Solitary confinement: bad for chimps, okay for humans?

Primate Rights  
By LANCE TAPLEY  |  August 22, 2012

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Maine Republican Senator Susan Collins is a key cosponsor of legislation that, among other provisions, would outlaw psychologically damaging solitary confinement for more than 500 chimpanzees caged for research in federally supported laboratories. In July the bill bipartisanly passed the Senate's Environment and Public Works Committee on its way to a floor vote.

But the legislation, which also protects gorillas and other ape species if they are used for research, doesn't protect the dominant primate species, Homosapiens. Experts say at least 80,000 prison inmates are in solitary confinement in tiny cells in this country.

Some prisoner-rights advocates think it's ironic when laws give rights to animals that aren't extended to humans. Prison Legal News editor Paul Wright noted that, for example, "there are existing laws saying how much living space primates should have in captivity. By contrast, no such laws apply to humans in captivity."

He concluded: "Sadly, I don't think most people, at least not in this country, see any connection between animal and human rights,"

Laurie Jo Reynolds, an anti-solitary-confinement activist in Illinois who also is a strong supporter of animal rights, said, "Acknowledging that we must stop inflicting solitary confinement on chimpanzees is also a recognition that we must stop the practice for humans."

S. 810, the Great Ape Protection Act, "corrects the pain and psychological damage that apes often experience as a result of needless experiments and solitary confinement," Senator Collins said in a recent statement. Repeated requests to her office for her views on human solitary confinement did not get a response.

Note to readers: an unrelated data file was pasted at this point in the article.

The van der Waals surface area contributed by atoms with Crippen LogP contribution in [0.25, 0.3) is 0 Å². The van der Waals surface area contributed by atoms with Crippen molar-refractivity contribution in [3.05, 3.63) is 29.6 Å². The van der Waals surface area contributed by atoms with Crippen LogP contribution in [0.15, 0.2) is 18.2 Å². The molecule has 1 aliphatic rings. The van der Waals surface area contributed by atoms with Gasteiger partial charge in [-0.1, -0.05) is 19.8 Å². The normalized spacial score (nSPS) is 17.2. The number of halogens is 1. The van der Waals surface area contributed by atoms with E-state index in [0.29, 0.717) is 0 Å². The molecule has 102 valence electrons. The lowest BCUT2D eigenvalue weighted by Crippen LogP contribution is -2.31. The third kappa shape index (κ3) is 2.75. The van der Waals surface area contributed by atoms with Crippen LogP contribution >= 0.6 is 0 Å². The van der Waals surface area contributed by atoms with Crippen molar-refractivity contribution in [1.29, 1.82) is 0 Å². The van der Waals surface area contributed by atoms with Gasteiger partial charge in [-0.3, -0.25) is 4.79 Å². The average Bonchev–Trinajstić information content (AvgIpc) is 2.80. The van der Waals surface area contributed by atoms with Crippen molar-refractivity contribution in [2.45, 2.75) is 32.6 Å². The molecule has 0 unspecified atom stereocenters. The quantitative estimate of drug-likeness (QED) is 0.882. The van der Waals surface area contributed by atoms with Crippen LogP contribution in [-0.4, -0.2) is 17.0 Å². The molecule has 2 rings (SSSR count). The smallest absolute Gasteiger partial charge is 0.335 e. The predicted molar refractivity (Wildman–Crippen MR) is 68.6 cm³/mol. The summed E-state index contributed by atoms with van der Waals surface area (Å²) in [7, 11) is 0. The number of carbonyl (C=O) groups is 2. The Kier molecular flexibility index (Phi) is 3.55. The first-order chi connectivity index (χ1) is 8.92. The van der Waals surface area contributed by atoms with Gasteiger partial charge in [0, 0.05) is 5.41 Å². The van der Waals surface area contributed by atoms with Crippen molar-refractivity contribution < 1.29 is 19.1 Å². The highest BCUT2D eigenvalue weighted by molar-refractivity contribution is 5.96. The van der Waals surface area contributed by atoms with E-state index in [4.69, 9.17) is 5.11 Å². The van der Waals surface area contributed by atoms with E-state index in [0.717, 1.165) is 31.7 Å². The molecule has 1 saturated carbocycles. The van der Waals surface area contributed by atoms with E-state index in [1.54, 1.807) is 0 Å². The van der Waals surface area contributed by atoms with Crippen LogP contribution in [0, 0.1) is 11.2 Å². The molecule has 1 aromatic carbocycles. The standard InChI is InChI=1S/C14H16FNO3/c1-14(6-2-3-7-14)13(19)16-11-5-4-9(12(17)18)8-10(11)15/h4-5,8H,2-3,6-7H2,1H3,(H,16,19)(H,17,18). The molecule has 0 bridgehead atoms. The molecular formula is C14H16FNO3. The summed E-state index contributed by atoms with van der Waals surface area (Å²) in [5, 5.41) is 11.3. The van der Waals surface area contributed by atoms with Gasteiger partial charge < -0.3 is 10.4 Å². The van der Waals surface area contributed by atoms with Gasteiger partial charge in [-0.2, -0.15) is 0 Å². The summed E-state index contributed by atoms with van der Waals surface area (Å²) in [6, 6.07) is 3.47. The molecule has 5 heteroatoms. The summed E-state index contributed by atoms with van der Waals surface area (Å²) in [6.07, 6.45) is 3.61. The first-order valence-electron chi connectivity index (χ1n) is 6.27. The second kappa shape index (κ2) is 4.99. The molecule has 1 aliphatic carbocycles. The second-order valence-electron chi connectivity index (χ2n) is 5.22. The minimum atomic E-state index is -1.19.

But Maine's First District Democratic Representative Chellie Pingree, who is a cosponsor of a parallel bill in the House, H.R. 1513, agreed that the damaging effects of solitary confinement extended to humans: "A growing number of experts describe it as cruel and unusual punishment, and I agree with them."

Michael Michaud, Maine's Second District congressman, is also a H.R. 1513 cosponsor. In repeated attempts, he could not be reached on the question of whether human solitary confinement should also be banned.

A ban or restrictions on prisoner isolation, however, may soon be debated in Congress. In June, Senator Richard Durbin, the Illinois Democrat and chairman of the Senate's Subcommittee on the Constitution, Civil Rights and Human Rights, presided over the first-ever congressional hearing on solitary confinement. He's preparing legislation to reform its use.

Wayne Pacelle, president of the Humane Society of the United States, said he refers to the damaging effects of solitary confinement on humans in his speeches in support of S. 810, but banning isolation of chimpanzees was "really not the impetus" for the legislation.

He said forbidding the invasive experiments chimps are subject to is a more important motivation behind the bill. These include, as the bill's language states, experiments that cause injury, trauma, or death in drug testing, "intentional exposure" to harmful substances, and removing body parts.

But S. 810 would also ban "isolation" and "social deprivation" that "may be detrimental to the health or psychological well-being of a great ape." The legislation notes that apes are "highly intelligent and social animals."

Kathleen Conlee, vice president of the Humane Society, pointed to research appearing in the Journal of Trauma & Dissociation that shows how chimps subject to laboratory conditions express Post Traumatic Stress Disorder-like symptoms. Isolation is listed as a common stress.

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